Curry crisis heats up in Britain

Immigration curb thins chefs’ ranks

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LONDON — When it comes to curry, some like it hot, with India’s signature dish as popular in London as it is in New Delhi.

But now the heat is on the British government for creating a curry crisis because of a shortage of Asian chefs, thanks to an immigration clampdown last year.

The government capped the number of foreigners migrating to Britain and set new minimum-wage rules for non-European residents that forced the closures of some Indian, Bangladeshi, Chinese and Thai restaurants.

“We’re facing an unprecedented crisis,” said Enam Ali, founder of the British Curry Awards.

Newspapers have published editorials of outrage, as Britons worry about the future of their favorite takeout.

Thousands of ethnic caterers from Bangladeshi, Indian, Pakistani, Chinese and Turkish communities gathered in Trafalgar Square in London to demonstrate against new immigration policies issued by the British Border and Immigration Agency which have thrown the British ethnic restaurant industry into crisis, Sunday, April 20, 2008. (AP Photo/Sang Tan)

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Thousands of ethnic caterers from Bangladeshi, Indian, Pakistani, Chinese and Turkish communities ... more >

Eric Pickles, a Conservative parliamentarian, said Britain has some of the finest Asian food in the world, which is “part of the very fabric of our national life.”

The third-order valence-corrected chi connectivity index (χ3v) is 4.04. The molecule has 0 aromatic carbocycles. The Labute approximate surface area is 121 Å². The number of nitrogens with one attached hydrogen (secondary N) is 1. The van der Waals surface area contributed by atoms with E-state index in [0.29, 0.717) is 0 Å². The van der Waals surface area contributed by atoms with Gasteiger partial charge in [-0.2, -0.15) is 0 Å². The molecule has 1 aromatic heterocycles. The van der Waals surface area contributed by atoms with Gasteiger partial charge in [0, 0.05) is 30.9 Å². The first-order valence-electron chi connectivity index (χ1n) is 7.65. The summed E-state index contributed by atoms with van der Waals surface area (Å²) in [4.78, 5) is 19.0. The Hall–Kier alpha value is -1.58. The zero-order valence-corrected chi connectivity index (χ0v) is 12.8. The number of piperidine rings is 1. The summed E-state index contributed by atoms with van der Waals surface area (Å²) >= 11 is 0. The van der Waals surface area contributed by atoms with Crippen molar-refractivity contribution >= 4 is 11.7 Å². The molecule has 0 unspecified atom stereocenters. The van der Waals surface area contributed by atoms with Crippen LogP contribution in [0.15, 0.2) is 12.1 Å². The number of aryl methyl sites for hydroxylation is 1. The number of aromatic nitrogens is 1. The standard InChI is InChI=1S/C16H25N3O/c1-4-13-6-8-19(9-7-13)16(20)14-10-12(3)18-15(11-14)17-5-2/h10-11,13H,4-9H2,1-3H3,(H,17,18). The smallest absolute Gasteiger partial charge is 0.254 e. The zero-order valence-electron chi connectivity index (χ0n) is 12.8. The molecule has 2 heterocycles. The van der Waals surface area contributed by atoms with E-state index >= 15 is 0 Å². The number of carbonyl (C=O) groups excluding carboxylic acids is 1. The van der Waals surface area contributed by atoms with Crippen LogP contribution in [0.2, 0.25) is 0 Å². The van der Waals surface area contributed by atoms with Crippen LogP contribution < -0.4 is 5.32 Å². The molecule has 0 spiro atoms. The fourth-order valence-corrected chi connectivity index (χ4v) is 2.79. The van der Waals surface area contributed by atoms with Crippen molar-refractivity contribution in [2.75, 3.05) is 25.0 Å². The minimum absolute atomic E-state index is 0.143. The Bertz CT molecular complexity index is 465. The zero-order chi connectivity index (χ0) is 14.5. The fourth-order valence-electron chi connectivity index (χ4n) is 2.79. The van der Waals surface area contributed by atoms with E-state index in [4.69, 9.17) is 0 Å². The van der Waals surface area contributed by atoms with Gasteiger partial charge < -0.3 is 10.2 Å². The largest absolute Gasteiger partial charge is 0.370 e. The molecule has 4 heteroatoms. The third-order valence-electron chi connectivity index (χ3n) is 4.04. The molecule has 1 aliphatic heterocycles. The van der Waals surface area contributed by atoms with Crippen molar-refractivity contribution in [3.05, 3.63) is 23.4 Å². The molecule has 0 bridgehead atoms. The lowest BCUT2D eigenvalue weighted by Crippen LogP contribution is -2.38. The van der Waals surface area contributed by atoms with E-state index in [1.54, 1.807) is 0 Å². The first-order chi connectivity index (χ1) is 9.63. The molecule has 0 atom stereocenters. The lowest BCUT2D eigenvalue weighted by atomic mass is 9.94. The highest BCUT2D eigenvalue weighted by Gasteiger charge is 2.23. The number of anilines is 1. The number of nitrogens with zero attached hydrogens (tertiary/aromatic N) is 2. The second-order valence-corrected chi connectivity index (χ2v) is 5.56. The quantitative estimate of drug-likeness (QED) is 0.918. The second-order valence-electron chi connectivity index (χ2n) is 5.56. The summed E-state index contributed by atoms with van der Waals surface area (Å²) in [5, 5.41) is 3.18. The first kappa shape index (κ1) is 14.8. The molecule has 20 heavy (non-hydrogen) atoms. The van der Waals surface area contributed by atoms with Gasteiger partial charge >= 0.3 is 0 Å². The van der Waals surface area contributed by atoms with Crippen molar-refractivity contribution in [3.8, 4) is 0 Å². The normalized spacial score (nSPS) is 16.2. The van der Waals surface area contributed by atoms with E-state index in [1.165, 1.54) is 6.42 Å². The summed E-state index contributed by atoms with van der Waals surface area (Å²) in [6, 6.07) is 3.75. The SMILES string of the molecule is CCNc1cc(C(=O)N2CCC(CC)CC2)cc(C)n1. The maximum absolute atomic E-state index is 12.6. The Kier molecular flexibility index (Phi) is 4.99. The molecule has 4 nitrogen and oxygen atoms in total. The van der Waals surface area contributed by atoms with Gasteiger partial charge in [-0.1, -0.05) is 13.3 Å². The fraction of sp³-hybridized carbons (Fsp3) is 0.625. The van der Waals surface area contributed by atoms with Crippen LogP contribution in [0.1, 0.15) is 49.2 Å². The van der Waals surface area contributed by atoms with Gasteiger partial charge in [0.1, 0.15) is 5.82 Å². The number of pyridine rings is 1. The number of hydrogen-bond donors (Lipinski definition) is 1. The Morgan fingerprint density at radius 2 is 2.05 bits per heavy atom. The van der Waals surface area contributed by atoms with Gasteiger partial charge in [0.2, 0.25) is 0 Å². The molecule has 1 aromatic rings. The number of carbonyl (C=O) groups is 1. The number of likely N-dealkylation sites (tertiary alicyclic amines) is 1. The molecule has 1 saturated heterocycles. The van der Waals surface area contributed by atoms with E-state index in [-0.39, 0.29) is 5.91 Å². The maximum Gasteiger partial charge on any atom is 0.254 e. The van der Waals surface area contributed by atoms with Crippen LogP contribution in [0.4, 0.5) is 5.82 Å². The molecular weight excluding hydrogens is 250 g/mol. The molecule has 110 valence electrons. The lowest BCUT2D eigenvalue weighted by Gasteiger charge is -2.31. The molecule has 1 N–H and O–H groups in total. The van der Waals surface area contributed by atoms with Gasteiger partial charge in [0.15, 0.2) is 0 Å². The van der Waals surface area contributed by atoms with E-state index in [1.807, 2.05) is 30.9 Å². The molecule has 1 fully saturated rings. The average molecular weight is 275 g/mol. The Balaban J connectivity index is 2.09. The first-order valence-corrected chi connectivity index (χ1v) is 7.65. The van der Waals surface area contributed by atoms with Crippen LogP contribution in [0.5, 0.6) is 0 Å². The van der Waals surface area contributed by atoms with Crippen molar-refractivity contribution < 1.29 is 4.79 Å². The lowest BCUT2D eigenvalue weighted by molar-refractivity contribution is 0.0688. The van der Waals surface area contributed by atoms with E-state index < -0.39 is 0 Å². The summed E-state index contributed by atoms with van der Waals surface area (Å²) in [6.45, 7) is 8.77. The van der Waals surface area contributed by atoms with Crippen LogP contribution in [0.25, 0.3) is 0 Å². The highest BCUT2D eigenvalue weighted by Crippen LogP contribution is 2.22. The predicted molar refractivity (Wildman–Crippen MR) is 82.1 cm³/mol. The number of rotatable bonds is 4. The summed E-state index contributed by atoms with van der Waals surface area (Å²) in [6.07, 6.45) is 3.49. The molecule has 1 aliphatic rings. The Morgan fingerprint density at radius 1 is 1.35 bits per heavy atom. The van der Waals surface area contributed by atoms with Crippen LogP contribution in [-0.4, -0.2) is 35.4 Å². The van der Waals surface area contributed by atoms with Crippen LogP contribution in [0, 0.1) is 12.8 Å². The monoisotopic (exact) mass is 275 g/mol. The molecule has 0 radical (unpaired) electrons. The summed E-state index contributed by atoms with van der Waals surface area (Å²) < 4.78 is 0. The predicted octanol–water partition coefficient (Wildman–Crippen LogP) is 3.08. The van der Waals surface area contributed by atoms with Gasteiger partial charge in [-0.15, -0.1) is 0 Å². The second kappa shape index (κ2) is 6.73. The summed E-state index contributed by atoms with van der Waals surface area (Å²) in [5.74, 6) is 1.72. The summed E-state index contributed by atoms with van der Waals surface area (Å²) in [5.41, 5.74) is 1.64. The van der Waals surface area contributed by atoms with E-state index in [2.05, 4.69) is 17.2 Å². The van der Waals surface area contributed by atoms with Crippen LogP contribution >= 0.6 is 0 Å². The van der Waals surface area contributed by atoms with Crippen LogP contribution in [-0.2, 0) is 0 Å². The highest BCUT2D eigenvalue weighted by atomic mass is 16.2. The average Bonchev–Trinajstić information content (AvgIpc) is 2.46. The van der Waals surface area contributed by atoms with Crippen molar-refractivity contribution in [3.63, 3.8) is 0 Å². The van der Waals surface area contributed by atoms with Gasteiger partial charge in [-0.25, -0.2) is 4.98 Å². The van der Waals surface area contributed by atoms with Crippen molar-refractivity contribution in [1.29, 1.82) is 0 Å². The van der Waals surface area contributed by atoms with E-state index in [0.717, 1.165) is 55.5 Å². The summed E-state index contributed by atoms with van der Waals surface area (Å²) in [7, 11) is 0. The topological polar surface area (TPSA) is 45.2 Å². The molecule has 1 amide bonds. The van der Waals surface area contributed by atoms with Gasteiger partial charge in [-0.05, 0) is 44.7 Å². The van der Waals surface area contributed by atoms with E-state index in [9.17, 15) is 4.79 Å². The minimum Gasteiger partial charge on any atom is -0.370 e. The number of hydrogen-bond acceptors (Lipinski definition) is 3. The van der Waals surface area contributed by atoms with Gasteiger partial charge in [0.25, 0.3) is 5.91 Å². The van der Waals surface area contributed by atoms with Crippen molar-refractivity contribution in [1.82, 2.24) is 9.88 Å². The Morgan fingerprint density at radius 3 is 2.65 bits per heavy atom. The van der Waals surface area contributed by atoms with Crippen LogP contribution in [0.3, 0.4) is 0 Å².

Facing the heat, the government is trying to tackle the problem it created by setting up five “centers of excellence in Asian and Oriental cookery.” It hopes these cooking schools, scheduled to open in June, also will tackle rising youth unemployment by teaching jobless young Britons the art of making curry.

The government hopes to train young people as cooks to make up for the shortage in restaurant kitchens caused by new rules that require skilled chefs from outside the European Economic Area to be paid at least $44,000 a year. The normal curry house salary is between $28,500 and $34,000.

Recruits to the “curry colleges” will be trained in food safety and customer service before they are offered restaurant apprenticeships. Still, some think it won’t solve the problem in the short term.

“Everyone loves Indian food, but we won’t have enough highly skilled people to cope with demand,” said Rajesh Suri, chief executive of two high-end Indian restaurants in central London.

“I think lots of restaurants will close down, and creativity and the quality of food will suffer.”

Britain has about 12,000 Indian and Bangladeshi restaurants and thousands of Chinese and Thai eateries, according to the Hospitality Guild. The $5.7 billion industry employs about 100,000 people.

The cuisine from the Asian subcontinent is hugely popular, with 2.5 million people eating in restaurants serving food from that region every week.

Scottish curry?

The most popular dish is chicken tikka masala, an Anglo-Indian recipe of chicken chunks in a mildly spiced creamy tomato sauce. It has achieved near folkloric status, with arguments over its provenance pitting town against town.

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